Oil prices rallied on Wednesday as a slump in U.S. crude oil stockpiles to their lowest level in nearly three years rekindled worries of a winter supply crunch.

U.S. crude settled up $1.16 at $91.24 a barrel. London Brent rose $1.36 to $91.48.

The U.S. Energy Information Administration reported that crude stockpiles in the world's largest energy consumer dropped 7.6 million barrels last week to 296.9 million, the lowest since February 2005.

Experts attributed the slump in stockpiles to a slowdown in imports after fog interrupted shipping along the U.S. Gulf Coast and a deadly ice storm in the U.S. heartland temporarily shut down major crude oil pipelines.

Of the unexpectedly large drop in crude oil stocks this week, 5.8 million barrels came out of the Gulf Coast. That means the majority can be attributed to fog in the Houston Ship Channel last week, said Tim Evans, energy analyst at CitiGroup Futures Research in New York.

U.S. crude stocks have fallen about 16 percent since late June, and are about 9 percent below a year ago, pressured in part by tight-fisted OPEC output policy, according to the EIA.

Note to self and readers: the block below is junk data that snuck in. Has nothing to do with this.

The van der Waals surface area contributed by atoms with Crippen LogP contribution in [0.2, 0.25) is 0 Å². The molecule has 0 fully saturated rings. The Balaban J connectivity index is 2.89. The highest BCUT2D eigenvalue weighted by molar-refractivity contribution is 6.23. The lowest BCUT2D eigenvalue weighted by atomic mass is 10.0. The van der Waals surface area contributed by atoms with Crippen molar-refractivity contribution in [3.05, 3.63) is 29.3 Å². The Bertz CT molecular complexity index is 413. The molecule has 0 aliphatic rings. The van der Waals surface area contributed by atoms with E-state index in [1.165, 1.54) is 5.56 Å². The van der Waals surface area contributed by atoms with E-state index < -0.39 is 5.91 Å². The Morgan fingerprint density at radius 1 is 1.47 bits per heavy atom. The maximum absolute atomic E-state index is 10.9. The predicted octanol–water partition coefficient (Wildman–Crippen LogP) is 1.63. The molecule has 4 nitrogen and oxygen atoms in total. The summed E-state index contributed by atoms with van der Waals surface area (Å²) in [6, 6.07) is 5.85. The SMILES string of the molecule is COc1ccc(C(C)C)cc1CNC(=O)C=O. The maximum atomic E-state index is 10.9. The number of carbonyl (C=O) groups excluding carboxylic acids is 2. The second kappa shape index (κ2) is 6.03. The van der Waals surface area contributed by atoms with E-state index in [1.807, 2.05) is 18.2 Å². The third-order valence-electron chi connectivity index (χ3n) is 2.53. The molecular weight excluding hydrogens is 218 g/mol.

Inventory levels have tightened just as a cold snap in the U.S. Northeast has bolstered fuel demand in the region, home to about 80 percent of the nation's heating oil consumption.

Crude prices rose close to $100 a barrel last month as oil traders fretted that inventories were becoming dangerously low heading into the peak of the winter.

But prices have retreated from record territory amid nagging worries over the health of the U.S. economy, dogged by a severe credit crunch. A deep economic slowdown could cut into energy demand.

A top Federal Reserve official said on Wednesday the U.S. economy would be very weak for several more months, but added inflation is a worry and could mean tough monetary policy decisions next year.

Morgan Stanley became the latest bank to reveal the impact of the credit market crisis, reporting a big fourth-quarter loss after writing off $9.4 billion of its exposure to high-risk U.S. mortgages and related securities.

The company also sold a $5 billion stake to a Chinese state investment fund to bolster its capital.